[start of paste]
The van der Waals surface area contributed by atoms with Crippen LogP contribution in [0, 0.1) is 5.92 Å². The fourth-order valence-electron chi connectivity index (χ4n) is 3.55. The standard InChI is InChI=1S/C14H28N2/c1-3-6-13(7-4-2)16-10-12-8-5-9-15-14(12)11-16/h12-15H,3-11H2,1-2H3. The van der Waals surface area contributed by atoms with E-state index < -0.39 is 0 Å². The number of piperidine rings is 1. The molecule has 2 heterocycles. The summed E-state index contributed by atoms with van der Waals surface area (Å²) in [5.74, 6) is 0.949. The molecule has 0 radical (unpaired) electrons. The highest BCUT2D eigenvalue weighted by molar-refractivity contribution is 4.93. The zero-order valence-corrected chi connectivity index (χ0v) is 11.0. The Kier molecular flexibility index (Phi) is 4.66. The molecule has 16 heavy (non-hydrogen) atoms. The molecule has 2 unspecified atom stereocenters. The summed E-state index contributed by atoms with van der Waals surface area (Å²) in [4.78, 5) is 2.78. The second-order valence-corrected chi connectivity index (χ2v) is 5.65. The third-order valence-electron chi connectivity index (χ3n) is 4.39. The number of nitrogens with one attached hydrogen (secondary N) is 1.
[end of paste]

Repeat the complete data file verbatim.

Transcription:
The van der Waals surface area contributed by atoms with Crippen LogP contribution in [0, 0.1) is 5.92 Å². The fourth-order valence-electron chi connectivity index (χ4n) is 3.55. The standard InChI is InChI=1S/C14H28N2/c1-3-6-13(7-4-2)16-10-12-8-5-9-15-14(12)11-16/h12-15H,3-11H2,1-2H3. The van der Waals surface area contributed by atoms with E-state index < -0.39 is 0 Å². The number of piperidine rings is 1. The molecule has 2 heterocycles. The summed E-state index contributed by atoms with van der Waals surface area (Å²) in [5.74, 6) is 0.949. The molecule has 0 radical (unpaired) electrons. The highest BCUT2D eigenvalue weighted by molar-refractivity contribution is 4.93. The zero-order valence-corrected chi connectivity index (χ0v) is 11.0. The Kier molecular flexibility index (Phi) is 4.66. The molecule has 16 heavy (non-hydrogen) atoms. The molecule has 2 unspecified atom stereocenters. The summed E-state index contributed by atoms with van der Waals surface area (Å²) in [4.78, 5) is 2.78. The second-order valence-corrected chi connectivity index (χ2v) is 5.65. The third-order valence-electron chi connectivity index (χ3n) is 4.39. The number of nitrogens with one attached hydrogen (secondary N) is 1.